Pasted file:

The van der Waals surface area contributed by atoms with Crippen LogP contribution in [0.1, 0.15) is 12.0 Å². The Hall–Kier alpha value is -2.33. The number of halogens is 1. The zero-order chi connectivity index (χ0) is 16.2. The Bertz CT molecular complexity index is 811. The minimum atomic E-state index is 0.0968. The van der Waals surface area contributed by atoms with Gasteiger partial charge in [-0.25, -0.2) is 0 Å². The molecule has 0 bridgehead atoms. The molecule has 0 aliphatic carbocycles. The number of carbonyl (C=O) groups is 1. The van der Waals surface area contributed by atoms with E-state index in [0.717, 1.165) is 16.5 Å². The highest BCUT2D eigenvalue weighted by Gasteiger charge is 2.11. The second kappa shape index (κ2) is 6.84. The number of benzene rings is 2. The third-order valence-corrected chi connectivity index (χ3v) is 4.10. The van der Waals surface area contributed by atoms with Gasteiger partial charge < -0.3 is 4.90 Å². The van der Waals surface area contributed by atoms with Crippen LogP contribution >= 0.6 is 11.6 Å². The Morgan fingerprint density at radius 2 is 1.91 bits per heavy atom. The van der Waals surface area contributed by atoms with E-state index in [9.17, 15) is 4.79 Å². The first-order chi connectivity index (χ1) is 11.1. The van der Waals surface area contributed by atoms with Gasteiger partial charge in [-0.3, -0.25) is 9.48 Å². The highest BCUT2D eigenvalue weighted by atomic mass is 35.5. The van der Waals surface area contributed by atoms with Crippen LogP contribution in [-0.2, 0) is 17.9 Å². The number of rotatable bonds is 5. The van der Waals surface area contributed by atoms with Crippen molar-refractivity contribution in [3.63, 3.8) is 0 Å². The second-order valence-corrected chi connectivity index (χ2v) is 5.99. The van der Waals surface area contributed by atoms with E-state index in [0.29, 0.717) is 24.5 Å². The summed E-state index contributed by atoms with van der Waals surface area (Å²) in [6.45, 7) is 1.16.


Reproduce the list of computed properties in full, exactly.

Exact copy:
The van der Waals surface area contributed by atoms with Crippen LogP contribution in [0.1, 0.15) is 12.0 Å². The Hall–Kier alpha value is -2.33. The number of halogens is 1. The zero-order chi connectivity index (χ0) is 16.2. The Bertz CT molecular complexity index is 811. The minimum atomic E-state index is 0.0968. The van der Waals surface area contributed by atoms with Gasteiger partial charge in [-0.25, -0.2) is 0 Å². The molecule has 0 bridgehead atoms. The molecule has 0 aliphatic carbocycles. The number of carbonyl (C=O) groups is 1. The van der Waals surface area contributed by atoms with E-state index in [0.717, 1.165) is 16.5 Å². The highest BCUT2D eigenvalue weighted by Gasteiger charge is 2.11. The second kappa shape index (κ2) is 6.84. The number of benzene rings is 2. The third-order valence-corrected chi connectivity index (χ3v) is 4.10. The van der Waals surface area contributed by atoms with Gasteiger partial charge < -0.3 is 4.90 Å². The van der Waals surface area contributed by atoms with Crippen LogP contribution >= 0.6 is 11.6 Å². The Morgan fingerprint density at radius 2 is 1.91 bits per heavy atom. The van der Waals surface area contributed by atoms with E-state index in [9.17, 15) is 4.79 Å². The first-order chi connectivity index (χ1) is 11.1. The van der Waals surface area contributed by atoms with Gasteiger partial charge in [-0.3, -0.25) is 9.48 Å². The highest BCUT2D eigenvalue weighted by atomic mass is 35.5. The van der Waals surface area contributed by atoms with Crippen LogP contribution in [-0.2, 0) is 17.9 Å². The number of rotatable bonds is 5. The van der Waals surface area contributed by atoms with Crippen molar-refractivity contribution in [3.63, 3.8) is 0 Å². The second-order valence-corrected chi connectivity index (χ2v) is 5.99. The van der Waals surface area contributed by atoms with E-state index in [0.29, 0.717) is 24.5 Å². The summed E-state index contributed by atoms with van der Waals surface area (Å²) in [6.45, 7) is 1.16.